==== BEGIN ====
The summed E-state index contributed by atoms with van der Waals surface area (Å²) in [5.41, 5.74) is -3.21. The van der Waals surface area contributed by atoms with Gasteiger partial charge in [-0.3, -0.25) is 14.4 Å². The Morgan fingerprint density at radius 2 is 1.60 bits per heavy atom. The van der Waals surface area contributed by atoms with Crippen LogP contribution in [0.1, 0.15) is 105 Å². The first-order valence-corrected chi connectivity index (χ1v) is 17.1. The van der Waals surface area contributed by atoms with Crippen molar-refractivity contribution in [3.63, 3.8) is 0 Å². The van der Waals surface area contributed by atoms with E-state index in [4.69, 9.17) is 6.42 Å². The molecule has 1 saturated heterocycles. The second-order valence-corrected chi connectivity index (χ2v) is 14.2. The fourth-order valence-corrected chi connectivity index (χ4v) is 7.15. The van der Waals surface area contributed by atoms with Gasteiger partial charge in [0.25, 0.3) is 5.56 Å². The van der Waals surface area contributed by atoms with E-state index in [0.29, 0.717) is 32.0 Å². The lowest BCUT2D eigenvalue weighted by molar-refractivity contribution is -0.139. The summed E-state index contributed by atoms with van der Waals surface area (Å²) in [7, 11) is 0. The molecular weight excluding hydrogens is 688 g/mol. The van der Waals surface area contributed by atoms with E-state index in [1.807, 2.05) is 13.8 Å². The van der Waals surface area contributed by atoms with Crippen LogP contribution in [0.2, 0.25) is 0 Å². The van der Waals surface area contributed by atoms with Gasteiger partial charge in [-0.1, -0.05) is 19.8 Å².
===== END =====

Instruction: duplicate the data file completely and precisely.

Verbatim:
The summed E-state index contributed by atoms with van der Waals surface area (Å²) in [5.41, 5.74) is -3.21. The van der Waals surface area contributed by atoms with Gasteiger partial charge in [-0.3, -0.25) is 14.4 Å². The Morgan fingerprint density at radius 2 is 1.60 bits per heavy atom. The van der Waals surface area contributed by atoms with Crippen LogP contribution in [0.1, 0.15) is 105 Å². The first-order valence-corrected chi connectivity index (χ1v) is 17.1. The van der Waals surface area contributed by atoms with Crippen molar-refractivity contribution in [3.63, 3.8) is 0 Å². The van der Waals surface area contributed by atoms with E-state index in [4.69, 9.17) is 6.42 Å². The molecule has 1 saturated heterocycles. The second-order valence-corrected chi connectivity index (χ2v) is 14.2. The fourth-order valence-corrected chi connectivity index (χ4v) is 7.15. The van der Waals surface area contributed by atoms with Gasteiger partial charge in [0.25, 0.3) is 5.56 Å². The van der Waals surface area contributed by atoms with E-state index in [0.29, 0.717) is 32.0 Å². The lowest BCUT2D eigenvalue weighted by molar-refractivity contribution is -0.139. The summed E-state index contributed by atoms with van der Waals surface area (Å²) in [7, 11) is 0. The molecular weight excluding hydrogens is 688 g/mol. The van der Waals surface area contributed by atoms with E-state index in [1.807, 2.05) is 13.8 Å². The van der Waals surface area contributed by atoms with Crippen LogP contribution in [0.2, 0.25) is 0 Å². The van der Waals surface area contributed by atoms with Gasteiger partial charge in [-0.1, -0.05) is 19.8 Å².